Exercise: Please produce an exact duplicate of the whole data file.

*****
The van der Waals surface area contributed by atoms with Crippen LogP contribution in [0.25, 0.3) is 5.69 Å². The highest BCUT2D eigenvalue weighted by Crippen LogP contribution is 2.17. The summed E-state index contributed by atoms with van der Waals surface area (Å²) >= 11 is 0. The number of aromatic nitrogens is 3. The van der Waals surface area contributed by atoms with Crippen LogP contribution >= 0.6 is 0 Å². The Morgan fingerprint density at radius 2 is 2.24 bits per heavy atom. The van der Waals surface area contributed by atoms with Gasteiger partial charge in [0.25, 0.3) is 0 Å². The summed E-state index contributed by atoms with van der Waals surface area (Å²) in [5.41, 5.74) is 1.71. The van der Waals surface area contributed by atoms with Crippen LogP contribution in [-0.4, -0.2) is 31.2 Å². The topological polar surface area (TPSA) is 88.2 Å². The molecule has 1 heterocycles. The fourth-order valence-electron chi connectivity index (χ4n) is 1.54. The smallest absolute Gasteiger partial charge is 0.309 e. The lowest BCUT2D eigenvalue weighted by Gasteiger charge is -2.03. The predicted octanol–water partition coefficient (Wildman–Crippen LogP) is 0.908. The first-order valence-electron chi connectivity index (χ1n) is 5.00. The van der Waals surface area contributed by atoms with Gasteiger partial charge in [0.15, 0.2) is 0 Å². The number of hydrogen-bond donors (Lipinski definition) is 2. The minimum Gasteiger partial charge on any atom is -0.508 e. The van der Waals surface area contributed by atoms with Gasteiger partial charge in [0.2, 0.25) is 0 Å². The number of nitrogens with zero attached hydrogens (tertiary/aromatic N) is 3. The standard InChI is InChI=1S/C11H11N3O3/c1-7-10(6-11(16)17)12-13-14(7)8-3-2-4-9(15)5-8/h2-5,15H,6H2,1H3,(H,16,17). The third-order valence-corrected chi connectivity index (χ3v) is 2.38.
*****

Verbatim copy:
The van der Waals surface area contributed by atoms with Crippen LogP contribution in [0.25, 0.3) is 5.69 Å². The highest BCUT2D eigenvalue weighted by Crippen LogP contribution is 2.17. The summed E-state index contributed by atoms with van der Waals surface area (Å²) >= 11 is 0. The number of aromatic nitrogens is 3. The van der Waals surface area contributed by atoms with Crippen LogP contribution >= 0.6 is 0 Å². The Morgan fingerprint density at radius 2 is 2.24 bits per heavy atom. The van der Waals surface area contributed by atoms with Gasteiger partial charge in [0.25, 0.3) is 0 Å². The summed E-state index contributed by atoms with van der Waals surface area (Å²) in [5.41, 5.74) is 1.71. The van der Waals surface area contributed by atoms with Crippen LogP contribution in [-0.4, -0.2) is 31.2 Å². The topological polar surface area (TPSA) is 88.2 Å². The molecule has 1 heterocycles. The fourth-order valence-electron chi connectivity index (χ4n) is 1.54. The smallest absolute Gasteiger partial charge is 0.309 e. The lowest BCUT2D eigenvalue weighted by Gasteiger charge is -2.03. The predicted octanol–water partition coefficient (Wildman–Crippen LogP) is 0.908. The first-order valence-electron chi connectivity index (χ1n) is 5.00. The van der Waals surface area contributed by atoms with Gasteiger partial charge in [0.15, 0.2) is 0 Å². The number of hydrogen-bond donors (Lipinski definition) is 2. The minimum Gasteiger partial charge on any atom is -0.508 e. The van der Waals surface area contributed by atoms with Gasteiger partial charge in [0.2, 0.25) is 0 Å². The number of nitrogens with zero attached hydrogens (tertiary/aromatic N) is 3. The standard InChI is InChI=1S/C11H11N3O3/c1-7-10(6-11(16)17)12-13-14(7)8-3-2-4-9(15)5-8/h2-5,15H,6H2,1H3,(H,16,17). The third-order valence-corrected chi connectivity index (χ3v) is 2.38.